Public participation in decision making on sustainable energy transitions


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Engaging the public in decision making is increasingly advocated as a strategy to enhance public acceptability of renewable energy projects that are implemented to combat climate change. A key question is when and how public participation can lead to higher project acceptability, and whether similar processes play a role in different countries. This thesis aims to address this knowledge gap. Results suggest that decision-making processes are perceived as fairer when people can participate in decision making, which in turn leads to higher project acceptability. Furthermore, project acceptability was higher when people could influence major (e.g., location of wind parks) rather than only minor decisions (e.g., colour of wind turbines). Yet, public participation is not a silver bullet to increase acceptability of the decision-making process and resulting project, as full influence (e.g., citizen control) did not result in higher acceptability of the decision-making process and resulting project compared to shared influence, even when people could consult experts. Moreover, higher trust in the agent responsible for the project enhanced project acceptability, particularly when people trust the responsible agent has integrity compared to that trust the agent has competence. Importantly, either public participation or trust can enhance project acceptability, as both increase the likelihood that people’s interests and concerns are taken into account. Similar results were found in the Netherlands and China, suggesting public participation and trust may have similar effects on project acceptability in different countries.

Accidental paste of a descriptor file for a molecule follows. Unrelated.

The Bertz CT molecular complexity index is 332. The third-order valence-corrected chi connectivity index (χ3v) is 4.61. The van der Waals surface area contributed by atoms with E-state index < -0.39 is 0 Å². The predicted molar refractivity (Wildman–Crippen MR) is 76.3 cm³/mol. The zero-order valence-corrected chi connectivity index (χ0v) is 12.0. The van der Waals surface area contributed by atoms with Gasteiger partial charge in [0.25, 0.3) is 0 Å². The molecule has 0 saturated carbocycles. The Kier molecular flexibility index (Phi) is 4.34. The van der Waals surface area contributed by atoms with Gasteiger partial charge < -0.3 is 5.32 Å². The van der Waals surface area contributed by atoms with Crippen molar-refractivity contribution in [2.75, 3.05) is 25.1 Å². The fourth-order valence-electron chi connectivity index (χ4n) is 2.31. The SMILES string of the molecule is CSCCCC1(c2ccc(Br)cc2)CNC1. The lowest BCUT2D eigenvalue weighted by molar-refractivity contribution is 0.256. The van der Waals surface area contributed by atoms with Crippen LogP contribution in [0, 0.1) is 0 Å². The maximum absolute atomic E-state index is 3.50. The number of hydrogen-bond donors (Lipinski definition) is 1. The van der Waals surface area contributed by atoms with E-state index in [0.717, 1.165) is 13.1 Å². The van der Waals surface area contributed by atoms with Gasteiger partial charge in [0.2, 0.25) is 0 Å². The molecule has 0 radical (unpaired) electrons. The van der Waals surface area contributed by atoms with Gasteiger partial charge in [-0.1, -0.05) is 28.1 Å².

Originele taal-2English
KwalificatieDoctor of Philosophy
Toekennende instantie
  • Rijksuniversiteit Groningen
  • Steg, Linda, Supervisor
  • Perlaviciute, Goda, Co-supervisor
  • Bouman, Thijs, Co-supervisor
Datum van toekenning24-jan-2022
Plaats van publicatie[Groningen]
StatusPublished - 2022

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